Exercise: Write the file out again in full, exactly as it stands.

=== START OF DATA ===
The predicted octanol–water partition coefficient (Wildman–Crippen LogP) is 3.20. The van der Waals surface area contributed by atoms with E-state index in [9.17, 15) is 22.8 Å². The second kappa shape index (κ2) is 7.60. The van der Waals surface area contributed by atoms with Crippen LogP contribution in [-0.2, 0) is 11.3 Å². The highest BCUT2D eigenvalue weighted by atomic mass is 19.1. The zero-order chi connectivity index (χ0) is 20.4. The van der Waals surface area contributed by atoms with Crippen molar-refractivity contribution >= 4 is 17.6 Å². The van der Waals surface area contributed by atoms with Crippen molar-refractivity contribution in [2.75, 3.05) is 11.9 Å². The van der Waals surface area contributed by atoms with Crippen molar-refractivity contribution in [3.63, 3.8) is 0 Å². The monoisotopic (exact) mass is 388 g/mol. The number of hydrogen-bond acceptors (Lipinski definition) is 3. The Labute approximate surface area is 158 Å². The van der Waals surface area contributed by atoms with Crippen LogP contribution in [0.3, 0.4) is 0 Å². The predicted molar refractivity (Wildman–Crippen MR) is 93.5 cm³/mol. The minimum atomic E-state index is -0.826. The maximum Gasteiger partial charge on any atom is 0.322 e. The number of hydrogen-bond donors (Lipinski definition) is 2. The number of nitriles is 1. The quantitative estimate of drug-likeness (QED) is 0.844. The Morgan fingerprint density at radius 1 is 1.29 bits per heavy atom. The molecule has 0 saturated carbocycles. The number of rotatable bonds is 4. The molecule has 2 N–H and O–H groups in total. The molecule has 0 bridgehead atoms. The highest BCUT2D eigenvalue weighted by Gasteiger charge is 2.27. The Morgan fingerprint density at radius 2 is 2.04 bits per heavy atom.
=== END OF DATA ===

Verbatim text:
The predicted octanol–water partition coefficient (Wildman–Crippen LogP) is 3.20. The van der Waals surface area contributed by atoms with E-state index in [9.17, 15) is 22.8 Å². The second kappa shape index (κ2) is 7.60. The van der Waals surface area contributed by atoms with Crippen LogP contribution in [-0.2, 0) is 11.3 Å². The highest BCUT2D eigenvalue weighted by atomic mass is 19.1. The zero-order chi connectivity index (χ0) is 20.4. The van der Waals surface area contributed by atoms with Crippen molar-refractivity contribution >= 4 is 17.6 Å². The van der Waals surface area contributed by atoms with Crippen molar-refractivity contribution in [2.75, 3.05) is 11.9 Å². The van der Waals surface area contributed by atoms with Crippen molar-refractivity contribution in [3.63, 3.8) is 0 Å². The monoisotopic (exact) mass is 388 g/mol. The number of hydrogen-bond acceptors (Lipinski definition) is 3. The Labute approximate surface area is 158 Å². The van der Waals surface area contributed by atoms with Crippen LogP contribution in [0.3, 0.4) is 0 Å². The predicted molar refractivity (Wildman–Crippen MR) is 93.5 cm³/mol. The minimum atomic E-state index is -0.826. The maximum Gasteiger partial charge on any atom is 0.322 e. The number of hydrogen-bond donors (Lipinski definition) is 2. The number of nitriles is 1. The quantitative estimate of drug-likeness (QED) is 0.844. The Morgan fingerprint density at radius 1 is 1.29 bits per heavy atom. The molecule has 0 saturated carbocycles. The number of rotatable bonds is 4. The molecule has 2 N–H and O–H groups in total. The molecule has 0 bridgehead atoms. The highest BCUT2D eigenvalue weighted by Gasteiger charge is 2.27. The Morgan fingerprint density at radius 2 is 2.04 bits per heavy atom.